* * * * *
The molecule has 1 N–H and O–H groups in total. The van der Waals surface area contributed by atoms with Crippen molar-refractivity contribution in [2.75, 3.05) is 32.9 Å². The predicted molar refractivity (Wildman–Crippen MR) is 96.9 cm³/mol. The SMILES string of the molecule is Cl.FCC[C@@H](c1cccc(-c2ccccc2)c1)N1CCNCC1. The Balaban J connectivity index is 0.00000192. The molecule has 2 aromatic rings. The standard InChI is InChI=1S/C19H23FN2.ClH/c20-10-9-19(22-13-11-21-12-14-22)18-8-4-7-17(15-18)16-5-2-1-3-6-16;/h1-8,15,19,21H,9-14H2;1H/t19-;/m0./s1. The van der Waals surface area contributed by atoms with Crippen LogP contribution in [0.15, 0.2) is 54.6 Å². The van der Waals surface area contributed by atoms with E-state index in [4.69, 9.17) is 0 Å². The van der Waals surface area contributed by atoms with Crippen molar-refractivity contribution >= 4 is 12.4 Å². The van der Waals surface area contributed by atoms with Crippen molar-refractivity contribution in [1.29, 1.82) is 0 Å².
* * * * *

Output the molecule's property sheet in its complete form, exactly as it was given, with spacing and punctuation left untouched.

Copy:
The molecule has 1 N–H and O–H groups in total. The van der Waals surface area contributed by atoms with Crippen molar-refractivity contribution in [2.75, 3.05) is 32.9 Å². The predicted molar refractivity (Wildman–Crippen MR) is 96.9 cm³/mol. The SMILES string of the molecule is Cl.FCC[C@@H](c1cccc(-c2ccccc2)c1)N1CCNCC1. The Balaban J connectivity index is 0.00000192. The molecule has 2 aromatic rings. The standard InChI is InChI=1S/C19H23FN2.ClH/c20-10-9-19(22-13-11-21-12-14-22)18-8-4-7-17(15-18)16-5-2-1-3-6-16;/h1-8,15,19,21H,9-14H2;1H/t19-;/m0./s1. The van der Waals surface area contributed by atoms with Crippen LogP contribution in [0.15, 0.2) is 54.6 Å². The van der Waals surface area contributed by atoms with E-state index in [4.69, 9.17) is 0 Å². The van der Waals surface area contributed by atoms with Crippen molar-refractivity contribution >= 4 is 12.4 Å². The van der Waals surface area contributed by atoms with Crippen molar-refractivity contribution in [1.29, 1.82) is 0 Å².